Alain Locke is also an advocate for what the individual can create and he asserts that the individual can only flourish once the propaganda has vanished. He writes that propaganda, “perpetuates the position of group inferiority even in crying out against it.” This argument is similar to Hughes’ recognition of the fact that African Americans want acceptance and choose to write in a manner that promotes their people but doesn’t lend itself to exposing the varied shining stars.

DuBois states that African Americans cannot write what they know because it will not be accepted. He backs this up with an anecdote about how one of his works was denied when the characters were black, but accepted and embraced by the same editor when the color of the characters and the location were changed. To me, the implications of DuBois’ tale show that the experiences of whites and African Americans are unified enough so that they can be used to represent either race when fitting. Wouldn’t this tie into Schulyer’s desire to classify according to nation, not race?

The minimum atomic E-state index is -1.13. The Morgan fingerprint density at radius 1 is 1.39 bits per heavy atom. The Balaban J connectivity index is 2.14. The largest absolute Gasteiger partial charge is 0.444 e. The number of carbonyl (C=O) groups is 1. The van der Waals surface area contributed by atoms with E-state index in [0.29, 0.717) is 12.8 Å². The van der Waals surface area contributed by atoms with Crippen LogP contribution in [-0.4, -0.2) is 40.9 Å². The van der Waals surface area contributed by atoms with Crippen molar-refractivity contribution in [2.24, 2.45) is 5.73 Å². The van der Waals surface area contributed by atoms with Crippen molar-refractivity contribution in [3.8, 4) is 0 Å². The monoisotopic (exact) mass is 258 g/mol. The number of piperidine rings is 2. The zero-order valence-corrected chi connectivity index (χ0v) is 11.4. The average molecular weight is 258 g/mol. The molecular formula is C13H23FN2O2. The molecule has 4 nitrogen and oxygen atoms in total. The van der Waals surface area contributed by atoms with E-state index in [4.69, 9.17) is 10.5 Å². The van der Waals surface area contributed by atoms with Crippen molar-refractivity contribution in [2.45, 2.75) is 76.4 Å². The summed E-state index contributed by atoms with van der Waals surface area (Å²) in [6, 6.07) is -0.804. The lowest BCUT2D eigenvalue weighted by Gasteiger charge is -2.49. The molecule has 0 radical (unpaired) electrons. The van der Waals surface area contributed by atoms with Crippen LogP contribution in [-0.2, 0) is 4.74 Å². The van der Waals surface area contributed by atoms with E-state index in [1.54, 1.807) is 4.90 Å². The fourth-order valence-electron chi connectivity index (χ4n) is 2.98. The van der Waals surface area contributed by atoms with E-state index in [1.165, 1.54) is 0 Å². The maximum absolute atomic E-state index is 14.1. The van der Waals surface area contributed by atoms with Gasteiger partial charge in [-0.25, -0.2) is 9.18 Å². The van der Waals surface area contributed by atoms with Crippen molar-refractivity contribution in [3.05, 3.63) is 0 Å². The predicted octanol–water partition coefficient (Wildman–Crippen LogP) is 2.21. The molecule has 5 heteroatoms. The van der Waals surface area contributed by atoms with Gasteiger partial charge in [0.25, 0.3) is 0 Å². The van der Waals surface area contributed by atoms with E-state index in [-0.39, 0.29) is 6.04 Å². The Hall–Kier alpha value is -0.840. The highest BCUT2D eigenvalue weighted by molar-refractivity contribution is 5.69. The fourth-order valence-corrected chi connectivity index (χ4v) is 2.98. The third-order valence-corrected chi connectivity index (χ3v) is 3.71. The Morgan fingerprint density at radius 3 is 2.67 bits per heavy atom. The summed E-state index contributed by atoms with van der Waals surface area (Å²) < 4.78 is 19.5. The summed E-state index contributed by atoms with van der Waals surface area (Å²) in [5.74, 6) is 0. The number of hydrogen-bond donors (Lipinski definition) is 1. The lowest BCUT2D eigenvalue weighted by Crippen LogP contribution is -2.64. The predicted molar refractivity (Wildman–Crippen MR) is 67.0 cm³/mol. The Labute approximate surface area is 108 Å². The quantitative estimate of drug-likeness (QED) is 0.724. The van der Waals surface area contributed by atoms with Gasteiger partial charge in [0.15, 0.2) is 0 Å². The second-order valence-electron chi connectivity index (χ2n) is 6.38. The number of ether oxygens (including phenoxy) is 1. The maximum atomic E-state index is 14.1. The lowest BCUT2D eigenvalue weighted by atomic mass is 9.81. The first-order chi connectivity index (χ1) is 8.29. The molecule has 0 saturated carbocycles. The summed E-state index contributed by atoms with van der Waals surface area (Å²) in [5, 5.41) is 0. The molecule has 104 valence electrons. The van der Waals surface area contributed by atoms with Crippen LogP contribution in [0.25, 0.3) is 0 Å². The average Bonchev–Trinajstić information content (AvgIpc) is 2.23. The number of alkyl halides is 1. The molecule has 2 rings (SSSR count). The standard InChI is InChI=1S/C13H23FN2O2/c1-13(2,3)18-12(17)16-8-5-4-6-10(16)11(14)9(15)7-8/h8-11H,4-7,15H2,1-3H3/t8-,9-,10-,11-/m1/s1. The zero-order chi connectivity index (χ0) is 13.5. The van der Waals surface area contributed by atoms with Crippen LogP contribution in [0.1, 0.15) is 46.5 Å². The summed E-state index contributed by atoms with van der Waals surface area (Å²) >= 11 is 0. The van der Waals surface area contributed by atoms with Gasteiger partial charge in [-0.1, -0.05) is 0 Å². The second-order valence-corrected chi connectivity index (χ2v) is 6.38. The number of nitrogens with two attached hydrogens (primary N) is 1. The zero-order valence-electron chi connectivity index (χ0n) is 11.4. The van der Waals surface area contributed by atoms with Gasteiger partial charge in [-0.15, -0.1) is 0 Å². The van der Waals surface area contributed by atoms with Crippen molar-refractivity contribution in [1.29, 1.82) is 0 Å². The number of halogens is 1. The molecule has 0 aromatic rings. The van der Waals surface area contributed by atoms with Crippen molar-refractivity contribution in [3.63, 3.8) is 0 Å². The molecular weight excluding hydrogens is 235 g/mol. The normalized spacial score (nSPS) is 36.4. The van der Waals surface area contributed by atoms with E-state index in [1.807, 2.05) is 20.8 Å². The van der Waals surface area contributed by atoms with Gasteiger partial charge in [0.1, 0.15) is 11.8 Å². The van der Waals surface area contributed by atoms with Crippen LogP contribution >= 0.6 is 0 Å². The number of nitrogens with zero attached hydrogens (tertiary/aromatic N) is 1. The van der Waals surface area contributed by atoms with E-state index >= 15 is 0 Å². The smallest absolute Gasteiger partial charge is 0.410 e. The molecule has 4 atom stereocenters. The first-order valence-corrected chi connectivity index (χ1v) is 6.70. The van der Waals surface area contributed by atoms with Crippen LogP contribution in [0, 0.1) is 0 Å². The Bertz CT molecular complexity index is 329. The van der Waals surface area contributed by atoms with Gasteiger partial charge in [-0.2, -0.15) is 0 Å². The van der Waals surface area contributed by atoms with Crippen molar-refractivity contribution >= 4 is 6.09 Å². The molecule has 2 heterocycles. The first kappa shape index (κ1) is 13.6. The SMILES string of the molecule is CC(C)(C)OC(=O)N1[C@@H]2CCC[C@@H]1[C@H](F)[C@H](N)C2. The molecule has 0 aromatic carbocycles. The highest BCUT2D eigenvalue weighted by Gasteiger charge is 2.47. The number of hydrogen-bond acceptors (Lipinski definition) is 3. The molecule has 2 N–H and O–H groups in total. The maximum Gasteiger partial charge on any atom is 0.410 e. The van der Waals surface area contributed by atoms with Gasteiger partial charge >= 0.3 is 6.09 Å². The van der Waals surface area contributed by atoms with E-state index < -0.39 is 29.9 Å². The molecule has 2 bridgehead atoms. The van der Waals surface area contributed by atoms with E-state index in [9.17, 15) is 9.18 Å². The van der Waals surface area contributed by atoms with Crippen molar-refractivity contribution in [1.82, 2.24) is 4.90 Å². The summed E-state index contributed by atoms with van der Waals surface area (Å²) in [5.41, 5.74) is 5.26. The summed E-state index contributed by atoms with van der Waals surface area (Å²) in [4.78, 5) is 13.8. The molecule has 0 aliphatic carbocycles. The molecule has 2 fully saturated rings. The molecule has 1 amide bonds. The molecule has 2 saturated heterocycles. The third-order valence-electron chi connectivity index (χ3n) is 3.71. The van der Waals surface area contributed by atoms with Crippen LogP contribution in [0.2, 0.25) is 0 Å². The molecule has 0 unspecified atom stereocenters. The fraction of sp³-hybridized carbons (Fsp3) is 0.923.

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9 responses to “Schuyler, Hughes, Locke, & DuBois

  1. Marianna

    The only problem I had with the Langston Hughes article was the fact that he associated monetary wealth with “whiteness”. I’m not sure I fully understand why a black doctor or a black lawyer could not appreciate his racial background as much as, say, a black poet or artist. Why does he look down on those professions which require years of hard work and practice? I couldn’t help but wonder if he associates lawyers and doctors with “whiteness”, and artists/poets with “blackness”? If so, I don’t agree with him at all. Why can’t be there a “high-class” Negro who climbs that “racial mountain” while still maintaining his own spiritual background.

    Should the younger Negroes aim solely towards the artistic field? While it is important that the Negro artist, poet, whoever, find himself in relation to the society in which he lives, I can’t help but wonder why Hughes’ article reads more like a youthful rebellion towards all the norms of society.